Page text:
LOS ANGELES (CN) – The Justice Department said Wednesday it will intervene in a lawsuit accusing the city of Los Angeles of lying about providing fair and equal access to apartments to people with disabilities after securing almost $1 billion in federal funds.
The whistleblower case that sparked federal involvement was filed under seal on Feb. 1, 2011, by Mei Ling of Los Angeles and the nonprofit Fair Housing Council of San Fernando Valley.
In United States ex rel. Ling, et al. v. City of Los Angeles, Ling claimed the city and its Community Redevelopment Agency said it was in compliance with the federal Rehabilitation Act and other civil rights laws mandating access to housing for people with disabilities.
Los Angeles made the false claims of compliance to “secure nearly one billion dollars in federal funds” and “deprive the federal government and people with disabilities of hundreds, if not thousands, of such accessible units,” the federal complaint states.
Six years before the lawsuit was filed, city agencies distributed hundreds of millions of dollars in federal funds for apartment complexes “without ensuring that each complex includes the minimum number of accessible dwelling units required by federal law,” the filing says.
In a news release, the Justice Department said 5 percent of all housing units in the apartment buildings should have been accessible to the physically disabled, while 2 percent should have accommodated people whose sight and hearing are impaired. But despite applying for and receiving the federal funds, Los Angeles did not comply with the applicable housing laws, the Justice Department says.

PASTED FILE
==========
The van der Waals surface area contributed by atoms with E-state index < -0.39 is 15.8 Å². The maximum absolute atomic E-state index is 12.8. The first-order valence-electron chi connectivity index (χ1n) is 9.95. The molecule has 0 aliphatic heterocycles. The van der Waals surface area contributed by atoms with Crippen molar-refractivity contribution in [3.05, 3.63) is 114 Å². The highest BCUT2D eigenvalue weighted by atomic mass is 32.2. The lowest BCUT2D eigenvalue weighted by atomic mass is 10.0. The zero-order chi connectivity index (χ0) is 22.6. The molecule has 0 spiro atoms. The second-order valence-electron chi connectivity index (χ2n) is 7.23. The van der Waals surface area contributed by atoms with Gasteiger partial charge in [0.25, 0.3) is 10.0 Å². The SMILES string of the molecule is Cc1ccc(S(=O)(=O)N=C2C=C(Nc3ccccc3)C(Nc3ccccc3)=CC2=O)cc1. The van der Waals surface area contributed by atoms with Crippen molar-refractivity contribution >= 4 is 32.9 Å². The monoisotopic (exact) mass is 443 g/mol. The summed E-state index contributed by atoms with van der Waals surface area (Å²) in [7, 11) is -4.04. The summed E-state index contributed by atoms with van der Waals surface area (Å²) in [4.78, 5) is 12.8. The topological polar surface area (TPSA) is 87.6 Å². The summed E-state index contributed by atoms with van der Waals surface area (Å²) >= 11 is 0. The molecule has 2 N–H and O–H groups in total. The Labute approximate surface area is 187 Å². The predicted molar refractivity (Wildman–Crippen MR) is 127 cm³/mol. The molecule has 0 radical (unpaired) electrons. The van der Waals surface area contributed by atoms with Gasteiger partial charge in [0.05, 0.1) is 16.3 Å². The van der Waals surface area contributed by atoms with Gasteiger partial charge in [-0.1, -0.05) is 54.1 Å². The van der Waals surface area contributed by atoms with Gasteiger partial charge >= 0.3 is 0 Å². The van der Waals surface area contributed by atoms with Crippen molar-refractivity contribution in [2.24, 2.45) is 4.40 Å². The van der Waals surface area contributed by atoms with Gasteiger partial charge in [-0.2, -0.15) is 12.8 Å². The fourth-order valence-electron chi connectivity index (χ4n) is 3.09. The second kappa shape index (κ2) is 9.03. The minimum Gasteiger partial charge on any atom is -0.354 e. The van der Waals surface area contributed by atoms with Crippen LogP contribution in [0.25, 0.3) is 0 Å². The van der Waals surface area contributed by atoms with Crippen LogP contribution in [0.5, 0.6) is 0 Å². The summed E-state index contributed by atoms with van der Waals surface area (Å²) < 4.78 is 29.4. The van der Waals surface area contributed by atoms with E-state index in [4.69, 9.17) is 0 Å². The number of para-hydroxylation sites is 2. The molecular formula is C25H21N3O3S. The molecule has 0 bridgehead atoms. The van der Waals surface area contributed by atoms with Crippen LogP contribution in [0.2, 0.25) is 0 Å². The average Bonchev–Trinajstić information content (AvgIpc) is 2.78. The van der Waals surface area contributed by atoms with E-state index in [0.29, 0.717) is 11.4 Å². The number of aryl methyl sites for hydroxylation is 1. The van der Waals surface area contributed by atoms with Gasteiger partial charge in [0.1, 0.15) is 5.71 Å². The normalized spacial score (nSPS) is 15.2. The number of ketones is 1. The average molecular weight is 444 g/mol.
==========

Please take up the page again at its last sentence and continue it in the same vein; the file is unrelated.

The government’s lawsuit claimed the city failed to monitor recipients of Housing & Urban Development Department funds to ensure they built the required units and did not make units for people with disabilities available to the general public.
Los Angeles City Attorney’s Office spokesman Rob Wilcox said the city would contest the claims and that the litigation will “deprive the city of crucial funds needed to address our housing crisis” and that the government’s “abuse of power cannot stand.”
“Los Angeles has demonstrated its commitment to create affordable housing that is accessible to all,” Wilcox wrote in an email. “In a settlement based on the same underlying facts, the city dedicated at least $200,000,000 over the next ten years to create accessible, affordable housing. Yet, the Administration’s lawsuit seeks to divert tens of millions more from L.A. taxpayers to the federal treasury—without housing a single person.”
Acting United States Attorney Sandra Brown said she was troubled by the allegations in the lawsuit because people who most needed the housing were deprived of it.
“While people with disabilities struggled to find accessible housing, the city and its agents denied them equal access to housing while falsely certifying the availability of such housing to keep the dollars flowing,” Brown said in a statement.
“After a lengthy investigation, the United States elected to intervene in the lawsuit, which was unsealed on May 31 in an order signed by United States District Judge Philip S. Gutierrez. The government learned that the case was unsealed earlier this week,” the DOJ said.
The United States did not immediately file court papers to intervene but has until July 31 to do so.